3. The right-hand rule can be used to describe the direction of
the electromagnetic field.

ELECTROMAGNETIC INDUCTION

After reading this section you will be able to do the following:

• Explain how current can be induced in a conductor without
making contact.

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• Describe the process of induction.

We have now seen
that if electrical
current is flowing
in a conductor,
there is an
associated
magnetic field
created around
the wire. In a
similar manner, if
we move a wire
inside a magnetic
field there will be
an electrical
current that will
be generated in
the wire.

Induction

Current is produced in a conductor when it is moved through a magnetic field
because the magnetic lines of force are applying a force on the free
electrons in the conductor and causing them to move. This process of
generating current in a conductor by placing the conductor in a changing
magnetic field is called induction. This is called induction because there is no
physical connection between the conductor and the magnet. The current is
said to be induced in the conductor by the magnetic field.

One requirement for this electromagnetic induction to take place is that the
conductor, which is often a piece of wire, must be perpendicular to the
magnetic lines of force in order to produce the maximum force on the free
electrons. The direction that the induced current flows is determined by the
direction of the lines of force and by the direction the wire is moving in the
field. In the animation above our ammeter (the instrument used to measure
current) only indicates when there is current in the conductor but it does
not indicate current direction like most other ammeters.

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If an AC current is fed through a piece of wire, the electromagnetic field
that is produced is constantly growing and shrinking due to the constantly
changing current in the wire. This growing and shrinking magnetic field can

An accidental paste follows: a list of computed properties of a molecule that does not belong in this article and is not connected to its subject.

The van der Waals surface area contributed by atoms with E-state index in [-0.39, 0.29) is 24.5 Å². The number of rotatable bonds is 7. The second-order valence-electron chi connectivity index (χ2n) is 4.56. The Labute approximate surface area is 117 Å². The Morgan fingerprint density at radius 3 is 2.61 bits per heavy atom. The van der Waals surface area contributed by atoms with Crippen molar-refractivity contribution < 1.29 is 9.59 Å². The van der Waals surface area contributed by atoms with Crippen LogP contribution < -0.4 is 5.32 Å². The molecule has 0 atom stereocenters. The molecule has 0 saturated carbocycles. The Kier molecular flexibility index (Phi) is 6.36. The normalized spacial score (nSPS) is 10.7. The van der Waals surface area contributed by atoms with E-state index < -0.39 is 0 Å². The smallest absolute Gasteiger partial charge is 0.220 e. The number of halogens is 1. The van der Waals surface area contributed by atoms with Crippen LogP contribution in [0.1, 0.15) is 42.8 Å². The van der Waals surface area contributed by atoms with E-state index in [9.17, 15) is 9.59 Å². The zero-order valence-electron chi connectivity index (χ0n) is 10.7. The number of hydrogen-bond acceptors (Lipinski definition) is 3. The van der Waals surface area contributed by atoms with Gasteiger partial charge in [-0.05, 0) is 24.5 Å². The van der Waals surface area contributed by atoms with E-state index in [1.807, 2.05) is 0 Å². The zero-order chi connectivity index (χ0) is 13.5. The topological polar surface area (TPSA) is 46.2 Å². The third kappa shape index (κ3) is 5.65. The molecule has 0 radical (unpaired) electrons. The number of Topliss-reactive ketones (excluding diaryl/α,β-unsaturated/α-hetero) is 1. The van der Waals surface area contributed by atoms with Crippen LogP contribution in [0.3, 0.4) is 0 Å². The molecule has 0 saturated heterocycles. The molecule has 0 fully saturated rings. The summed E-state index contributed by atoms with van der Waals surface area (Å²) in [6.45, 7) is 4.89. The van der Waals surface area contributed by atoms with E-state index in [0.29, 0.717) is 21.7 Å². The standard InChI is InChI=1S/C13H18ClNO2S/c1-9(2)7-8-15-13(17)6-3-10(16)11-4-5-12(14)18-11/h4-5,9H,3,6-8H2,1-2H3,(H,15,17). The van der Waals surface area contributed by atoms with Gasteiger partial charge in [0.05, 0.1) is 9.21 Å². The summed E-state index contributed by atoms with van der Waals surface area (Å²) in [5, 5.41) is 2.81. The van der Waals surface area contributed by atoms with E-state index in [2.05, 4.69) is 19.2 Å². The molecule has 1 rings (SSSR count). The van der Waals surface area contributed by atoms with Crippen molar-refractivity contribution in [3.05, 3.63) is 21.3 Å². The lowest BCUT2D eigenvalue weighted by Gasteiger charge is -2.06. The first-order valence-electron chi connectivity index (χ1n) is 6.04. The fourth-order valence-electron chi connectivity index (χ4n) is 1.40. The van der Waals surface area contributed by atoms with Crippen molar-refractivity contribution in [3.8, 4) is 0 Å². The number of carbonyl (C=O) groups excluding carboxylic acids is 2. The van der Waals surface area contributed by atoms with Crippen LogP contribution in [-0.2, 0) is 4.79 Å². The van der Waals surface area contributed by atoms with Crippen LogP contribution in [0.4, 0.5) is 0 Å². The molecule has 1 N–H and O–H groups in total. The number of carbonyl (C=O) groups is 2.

induce electrical current in another wire that is held close to the first wire.
The current in the second wire will also be AC and in fact will look very
similar to the current flowing in the first wire.

It is common to wrap the wire into a coil to concentrate the strength of the
magnetic field at the ends of the coil. Wrapping the coil around an iron bar
will further concentrate the magnetic field in the iron bar. The magnetic
field will be strongest inside the bar and at its ends (poles).

Take this link if you want to learn how a transformer is created: Creating a
Transformer

Review

1. If we move a conductor in a magnetic field, a current is
induced in the conductor (wire).
2. An AC current in a coil of wire can induce an AC current in
another nearby coil of wire.

CREATING A TRANSFORMER

What is a transformer composed of?

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As you just read in the last page, it is common to wrap the wire into a coil to
concentrate the strength of the magnetic field at the ends of the coil.
Wrapping the coil around an iron bar will further concentrate the magnetic
field in the iron bar. The magnetic field will be strongest inside the bar and
at its ends (poles).

If we were to take this concept one step further and wind the second wire
into a coil on the same iron bar as the first coil, we would create the
strongest magnetic coupling of the two wires. When an AC current is flowing
in one of the coils, a similar current is induced into the second coil. Even
though no direct electrical connection exists between the two coils, we can
induce electrical current in this manner. We often use this arrangement of
coils to take the electrical current flowing in the first coil and change it in
someway that is more useful for doing work. This is what is called a
transformer.

As we can see in the above experiment, transformers have at least two